After a loved one has passed, the will is read and it goes into probate so the distribution of assets can begin. However, there will occasionally be some surprises in the will for some family members where they discover that they are not getting quite what they wanted. From this, will contests and other disputes are born. As long as they file within certain time limits, family members can contest a will even after it has gone through probate. However, is there a way to prevent will contests?
In some states, the creator of a will has the ability to pre-validate a will before their death which in turn will prevent will contests after their death. However, California is not one of those states. What a concerned will holder can do if they don't want their loved ones fighting in court after their death is to include a no-contest clause within the will itself.
These no-contest clauses don't completely prevent will contests. However, what they do is state that if the beneficiary challenges the will and loses, they will not only lose whatever they were seeking, but will lose whatever else was bequest to them in the will as well. This is essentially a threat to make them think twice about casing trouble for the rest of your grieving family, but does not always stop contests if they are confident they can win. However, a no-contest clause often can be enough for a judge to defend the will's integrity.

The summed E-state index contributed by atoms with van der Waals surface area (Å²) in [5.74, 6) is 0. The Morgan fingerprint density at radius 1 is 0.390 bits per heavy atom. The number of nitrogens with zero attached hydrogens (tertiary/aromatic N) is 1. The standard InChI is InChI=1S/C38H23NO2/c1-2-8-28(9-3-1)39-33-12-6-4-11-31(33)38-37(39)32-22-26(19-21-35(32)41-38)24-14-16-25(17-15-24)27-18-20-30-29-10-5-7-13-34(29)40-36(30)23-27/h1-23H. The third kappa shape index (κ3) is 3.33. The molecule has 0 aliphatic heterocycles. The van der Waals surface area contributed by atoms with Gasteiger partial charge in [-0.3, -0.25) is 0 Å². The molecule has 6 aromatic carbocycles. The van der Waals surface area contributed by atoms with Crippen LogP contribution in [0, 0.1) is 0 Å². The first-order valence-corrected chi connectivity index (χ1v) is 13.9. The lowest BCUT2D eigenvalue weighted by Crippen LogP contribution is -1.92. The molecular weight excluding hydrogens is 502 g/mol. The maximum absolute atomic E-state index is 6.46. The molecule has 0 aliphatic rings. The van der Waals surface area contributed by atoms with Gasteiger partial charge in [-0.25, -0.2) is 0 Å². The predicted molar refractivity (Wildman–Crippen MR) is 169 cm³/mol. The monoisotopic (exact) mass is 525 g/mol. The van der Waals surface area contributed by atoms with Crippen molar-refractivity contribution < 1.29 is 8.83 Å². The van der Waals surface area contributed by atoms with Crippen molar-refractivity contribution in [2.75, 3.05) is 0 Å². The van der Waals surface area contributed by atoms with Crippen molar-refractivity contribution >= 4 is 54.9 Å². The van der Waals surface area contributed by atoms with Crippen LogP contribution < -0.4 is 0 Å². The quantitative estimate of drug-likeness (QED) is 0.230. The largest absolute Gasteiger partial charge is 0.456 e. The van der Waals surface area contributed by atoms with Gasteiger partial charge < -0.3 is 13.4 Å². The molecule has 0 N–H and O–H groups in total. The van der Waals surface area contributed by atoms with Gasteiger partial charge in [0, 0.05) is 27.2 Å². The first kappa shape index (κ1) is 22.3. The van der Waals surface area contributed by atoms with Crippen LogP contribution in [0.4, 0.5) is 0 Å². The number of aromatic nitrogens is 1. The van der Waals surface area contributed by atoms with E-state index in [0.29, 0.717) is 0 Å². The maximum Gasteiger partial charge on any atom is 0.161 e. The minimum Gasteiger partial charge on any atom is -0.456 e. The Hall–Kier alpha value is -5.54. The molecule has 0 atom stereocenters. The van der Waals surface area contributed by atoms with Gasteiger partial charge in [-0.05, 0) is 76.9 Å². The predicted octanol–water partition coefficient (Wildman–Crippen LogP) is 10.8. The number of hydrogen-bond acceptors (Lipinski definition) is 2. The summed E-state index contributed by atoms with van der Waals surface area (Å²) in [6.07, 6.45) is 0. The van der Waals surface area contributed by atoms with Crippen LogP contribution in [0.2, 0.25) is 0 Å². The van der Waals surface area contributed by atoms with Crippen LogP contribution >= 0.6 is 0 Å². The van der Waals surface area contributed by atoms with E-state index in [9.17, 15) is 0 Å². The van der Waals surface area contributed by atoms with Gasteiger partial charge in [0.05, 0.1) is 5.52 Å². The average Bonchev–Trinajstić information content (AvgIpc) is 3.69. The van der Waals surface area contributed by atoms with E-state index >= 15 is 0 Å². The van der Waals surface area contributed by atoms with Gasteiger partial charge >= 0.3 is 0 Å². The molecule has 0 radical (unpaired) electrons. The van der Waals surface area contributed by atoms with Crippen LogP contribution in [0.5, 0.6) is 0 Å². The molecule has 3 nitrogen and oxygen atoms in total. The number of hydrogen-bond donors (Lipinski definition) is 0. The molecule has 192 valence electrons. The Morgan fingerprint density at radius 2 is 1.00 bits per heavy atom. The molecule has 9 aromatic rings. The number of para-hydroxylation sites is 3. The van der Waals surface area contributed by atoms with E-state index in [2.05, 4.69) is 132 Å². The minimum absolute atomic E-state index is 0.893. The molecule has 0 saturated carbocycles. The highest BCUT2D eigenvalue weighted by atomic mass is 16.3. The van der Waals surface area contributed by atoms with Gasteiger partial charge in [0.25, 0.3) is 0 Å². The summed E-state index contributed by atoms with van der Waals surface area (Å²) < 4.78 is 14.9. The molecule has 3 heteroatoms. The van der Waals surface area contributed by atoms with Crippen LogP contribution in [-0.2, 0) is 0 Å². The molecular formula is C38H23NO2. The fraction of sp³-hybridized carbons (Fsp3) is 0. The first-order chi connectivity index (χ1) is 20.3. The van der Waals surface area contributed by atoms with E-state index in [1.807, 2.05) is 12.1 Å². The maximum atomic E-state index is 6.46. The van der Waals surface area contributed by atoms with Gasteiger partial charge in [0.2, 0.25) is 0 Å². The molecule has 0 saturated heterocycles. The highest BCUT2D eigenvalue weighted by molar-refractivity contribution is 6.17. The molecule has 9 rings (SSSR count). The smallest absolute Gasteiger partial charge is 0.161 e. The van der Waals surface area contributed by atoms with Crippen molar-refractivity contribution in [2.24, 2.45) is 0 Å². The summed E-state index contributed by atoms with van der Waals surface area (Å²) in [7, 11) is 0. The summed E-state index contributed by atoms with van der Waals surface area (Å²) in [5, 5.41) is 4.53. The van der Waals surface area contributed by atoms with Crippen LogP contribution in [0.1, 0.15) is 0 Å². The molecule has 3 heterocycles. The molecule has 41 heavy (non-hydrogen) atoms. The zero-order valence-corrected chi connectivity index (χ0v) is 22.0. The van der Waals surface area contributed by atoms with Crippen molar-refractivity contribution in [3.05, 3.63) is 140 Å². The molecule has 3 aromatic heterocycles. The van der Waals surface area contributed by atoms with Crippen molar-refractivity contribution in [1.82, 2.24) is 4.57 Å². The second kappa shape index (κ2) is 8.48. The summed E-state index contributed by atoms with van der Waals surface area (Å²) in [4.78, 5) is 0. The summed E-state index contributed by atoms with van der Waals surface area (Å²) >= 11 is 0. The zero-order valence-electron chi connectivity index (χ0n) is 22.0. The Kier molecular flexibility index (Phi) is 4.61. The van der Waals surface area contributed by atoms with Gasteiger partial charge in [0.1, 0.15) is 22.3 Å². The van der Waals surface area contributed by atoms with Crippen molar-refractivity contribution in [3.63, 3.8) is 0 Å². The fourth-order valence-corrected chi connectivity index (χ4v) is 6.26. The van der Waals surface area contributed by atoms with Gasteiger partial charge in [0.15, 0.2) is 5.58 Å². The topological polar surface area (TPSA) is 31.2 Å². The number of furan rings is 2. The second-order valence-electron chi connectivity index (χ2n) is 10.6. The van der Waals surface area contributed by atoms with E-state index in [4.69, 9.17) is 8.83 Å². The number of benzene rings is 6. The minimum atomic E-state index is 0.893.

If you want to draw up a will and put stipulations in place so it won't be contested or want to contest a will of your recently passed loved one, contact us today. The Law Offices of James C. Shields are dedicated to making estate planning simple so you can get the results you desire.